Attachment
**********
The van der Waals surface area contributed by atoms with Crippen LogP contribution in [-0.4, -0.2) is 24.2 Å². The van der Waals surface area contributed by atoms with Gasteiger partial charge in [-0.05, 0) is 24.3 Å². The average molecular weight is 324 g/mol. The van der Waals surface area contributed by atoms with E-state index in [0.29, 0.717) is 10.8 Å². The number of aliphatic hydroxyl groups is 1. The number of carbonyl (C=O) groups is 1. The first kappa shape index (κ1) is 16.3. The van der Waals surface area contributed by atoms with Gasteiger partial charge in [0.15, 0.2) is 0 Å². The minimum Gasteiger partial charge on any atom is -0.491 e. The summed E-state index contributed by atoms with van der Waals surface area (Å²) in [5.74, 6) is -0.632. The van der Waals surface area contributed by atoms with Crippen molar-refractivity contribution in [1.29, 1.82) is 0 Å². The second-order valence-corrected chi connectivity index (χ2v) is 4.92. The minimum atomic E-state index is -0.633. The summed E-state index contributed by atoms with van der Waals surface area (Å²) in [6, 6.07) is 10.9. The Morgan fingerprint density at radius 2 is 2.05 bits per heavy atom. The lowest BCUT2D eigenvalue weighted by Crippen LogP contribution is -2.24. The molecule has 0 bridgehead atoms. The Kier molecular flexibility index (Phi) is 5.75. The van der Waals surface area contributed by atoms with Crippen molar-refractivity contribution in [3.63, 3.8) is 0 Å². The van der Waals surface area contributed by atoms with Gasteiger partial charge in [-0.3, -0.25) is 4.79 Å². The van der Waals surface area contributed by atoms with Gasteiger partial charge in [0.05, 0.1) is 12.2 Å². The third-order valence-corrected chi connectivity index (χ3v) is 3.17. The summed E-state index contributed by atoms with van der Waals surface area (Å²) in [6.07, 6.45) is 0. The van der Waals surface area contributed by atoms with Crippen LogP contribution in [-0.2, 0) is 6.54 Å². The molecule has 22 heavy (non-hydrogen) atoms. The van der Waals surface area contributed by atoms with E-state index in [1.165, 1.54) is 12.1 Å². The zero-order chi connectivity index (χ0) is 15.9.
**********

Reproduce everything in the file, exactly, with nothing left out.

The van der Waals surface area contributed by atoms with Crippen LogP contribution in [-0.4, -0.2) is 24.2 Å². The van der Waals surface area contributed by atoms with Gasteiger partial charge in [-0.05, 0) is 24.3 Å². The average molecular weight is 324 g/mol. The van der Waals surface area contributed by atoms with E-state index in [0.29, 0.717) is 10.8 Å². The number of aliphatic hydroxyl groups is 1. The number of carbonyl (C=O) groups is 1. The first kappa shape index (κ1) is 16.3. The van der Waals surface area contributed by atoms with Gasteiger partial charge in [0.15, 0.2) is 0 Å². The minimum Gasteiger partial charge on any atom is -0.491 e. The summed E-state index contributed by atoms with van der Waals surface area (Å²) in [5.74, 6) is -0.632. The van der Waals surface area contributed by atoms with Crippen molar-refractivity contribution in [1.29, 1.82) is 0 Å². The second-order valence-corrected chi connectivity index (χ2v) is 4.92. The minimum atomic E-state index is -0.633. The summed E-state index contributed by atoms with van der Waals surface area (Å²) in [6, 6.07) is 10.9. The Morgan fingerprint density at radius 2 is 2.05 bits per heavy atom. The lowest BCUT2D eigenvalue weighted by Crippen LogP contribution is -2.24. The molecule has 0 bridgehead atoms. The Kier molecular flexibility index (Phi) is 5.75. The van der Waals surface area contributed by atoms with Crippen molar-refractivity contribution in [3.63, 3.8) is 0 Å². The van der Waals surface area contributed by atoms with Gasteiger partial charge in [-0.3, -0.25) is 4.79 Å². The van der Waals surface area contributed by atoms with Gasteiger partial charge in [0.05, 0.1) is 12.2 Å². The third-order valence-corrected chi connectivity index (χ3v) is 3.17. The summed E-state index contributed by atoms with van der Waals surface area (Å²) in [6.07, 6.45) is 0. The van der Waals surface area contributed by atoms with Crippen LogP contribution in [-0.2, 0) is 6.54 Å². The molecule has 22 heavy (non-hydrogen) atoms. The van der Waals surface area contributed by atoms with E-state index in [1.165, 1.54) is 12.1 Å². The zero-order chi connectivity index (χ0) is 15.9.